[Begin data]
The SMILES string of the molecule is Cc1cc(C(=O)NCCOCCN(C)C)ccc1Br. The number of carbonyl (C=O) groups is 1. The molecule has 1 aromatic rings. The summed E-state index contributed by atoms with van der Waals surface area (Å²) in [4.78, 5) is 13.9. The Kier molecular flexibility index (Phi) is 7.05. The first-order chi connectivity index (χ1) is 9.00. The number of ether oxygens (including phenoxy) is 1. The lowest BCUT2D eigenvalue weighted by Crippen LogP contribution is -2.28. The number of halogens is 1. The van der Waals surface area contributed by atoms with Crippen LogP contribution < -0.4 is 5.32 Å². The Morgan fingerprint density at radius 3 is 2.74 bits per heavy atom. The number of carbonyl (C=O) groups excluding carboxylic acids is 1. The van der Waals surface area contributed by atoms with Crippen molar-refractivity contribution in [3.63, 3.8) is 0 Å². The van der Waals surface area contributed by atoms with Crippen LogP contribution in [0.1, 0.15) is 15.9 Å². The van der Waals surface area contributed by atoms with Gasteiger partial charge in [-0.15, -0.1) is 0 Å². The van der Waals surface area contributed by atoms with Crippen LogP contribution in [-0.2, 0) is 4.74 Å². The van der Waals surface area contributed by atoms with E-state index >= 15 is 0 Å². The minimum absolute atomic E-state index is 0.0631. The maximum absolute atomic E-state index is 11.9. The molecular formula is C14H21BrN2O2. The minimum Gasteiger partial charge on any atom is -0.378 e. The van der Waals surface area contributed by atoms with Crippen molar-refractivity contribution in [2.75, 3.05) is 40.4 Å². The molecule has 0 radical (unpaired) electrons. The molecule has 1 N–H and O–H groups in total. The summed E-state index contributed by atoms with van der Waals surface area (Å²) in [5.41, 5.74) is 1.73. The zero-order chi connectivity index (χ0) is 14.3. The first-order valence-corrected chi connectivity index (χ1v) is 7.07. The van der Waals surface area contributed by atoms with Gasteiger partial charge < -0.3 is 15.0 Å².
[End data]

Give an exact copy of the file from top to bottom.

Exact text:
The SMILES string of the molecule is Cc1cc(C(=O)NCCOCCN(C)C)ccc1Br. The number of carbonyl (C=O) groups is 1. The molecule has 1 aromatic rings. The summed E-state index contributed by atoms with van der Waals surface area (Å²) in [4.78, 5) is 13.9. The Kier molecular flexibility index (Phi) is 7.05. The first-order chi connectivity index (χ1) is 9.00. The number of ether oxygens (including phenoxy) is 1. The lowest BCUT2D eigenvalue weighted by Crippen LogP contribution is -2.28. The number of halogens is 1. The van der Waals surface area contributed by atoms with Crippen LogP contribution < -0.4 is 5.32 Å². The Morgan fingerprint density at radius 3 is 2.74 bits per heavy atom. The number of carbonyl (C=O) groups excluding carboxylic acids is 1. The van der Waals surface area contributed by atoms with Crippen molar-refractivity contribution in [3.63, 3.8) is 0 Å². The van der Waals surface area contributed by atoms with Crippen LogP contribution in [0.1, 0.15) is 15.9 Å². The van der Waals surface area contributed by atoms with Gasteiger partial charge in [-0.15, -0.1) is 0 Å². The van der Waals surface area contributed by atoms with Crippen LogP contribution in [-0.2, 0) is 4.74 Å². The van der Waals surface area contributed by atoms with E-state index >= 15 is 0 Å². The minimum absolute atomic E-state index is 0.0631. The maximum absolute atomic E-state index is 11.9. The molecular formula is C14H21BrN2O2. The minimum Gasteiger partial charge on any atom is -0.378 e. The van der Waals surface area contributed by atoms with Crippen molar-refractivity contribution in [2.75, 3.05) is 40.4 Å². The molecule has 0 radical (unpaired) electrons. The molecule has 1 N–H and O–H groups in total. The summed E-state index contributed by atoms with van der Waals surface area (Å²) in [5.41, 5.74) is 1.73. The zero-order chi connectivity index (χ0) is 14.3. The first-order valence-corrected chi connectivity index (χ1v) is 7.07. The van der Waals surface area contributed by atoms with Gasteiger partial charge < -0.3 is 15.0 Å².